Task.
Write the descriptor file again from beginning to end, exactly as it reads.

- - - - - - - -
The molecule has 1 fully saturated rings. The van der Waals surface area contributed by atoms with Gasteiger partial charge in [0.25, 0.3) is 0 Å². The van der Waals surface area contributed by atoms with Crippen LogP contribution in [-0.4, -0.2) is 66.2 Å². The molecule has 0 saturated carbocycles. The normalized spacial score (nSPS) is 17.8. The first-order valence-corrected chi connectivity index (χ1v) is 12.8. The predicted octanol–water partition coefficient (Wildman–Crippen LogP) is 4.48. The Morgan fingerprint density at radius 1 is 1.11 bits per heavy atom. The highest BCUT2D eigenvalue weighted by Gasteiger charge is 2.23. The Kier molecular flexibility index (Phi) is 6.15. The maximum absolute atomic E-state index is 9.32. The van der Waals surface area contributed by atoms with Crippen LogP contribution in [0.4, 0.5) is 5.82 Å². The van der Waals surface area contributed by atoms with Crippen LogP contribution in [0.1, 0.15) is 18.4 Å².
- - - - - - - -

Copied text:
The molecule has 1 fully saturated rings. The van der Waals surface area contributed by atoms with Gasteiger partial charge in [0.25, 0.3) is 0 Å². The van der Waals surface area contributed by atoms with Crippen LogP contribution in [-0.4, -0.2) is 66.2 Å². The molecule has 0 saturated carbocycles. The normalized spacial score (nSPS) is 17.8. The first-order valence-corrected chi connectivity index (χ1v) is 12.8. The predicted octanol–water partition coefficient (Wildman–Crippen LogP) is 4.48. The Morgan fingerprint density at radius 1 is 1.11 bits per heavy atom. The highest BCUT2D eigenvalue weighted by Gasteiger charge is 2.23. The Kier molecular flexibility index (Phi) is 6.15. The maximum absolute atomic E-state index is 9.32. The van der Waals surface area contributed by atoms with Crippen LogP contribution in [0.4, 0.5) is 5.82 Å². The van der Waals surface area contributed by atoms with Crippen LogP contribution in [0.1, 0.15) is 18.4 Å².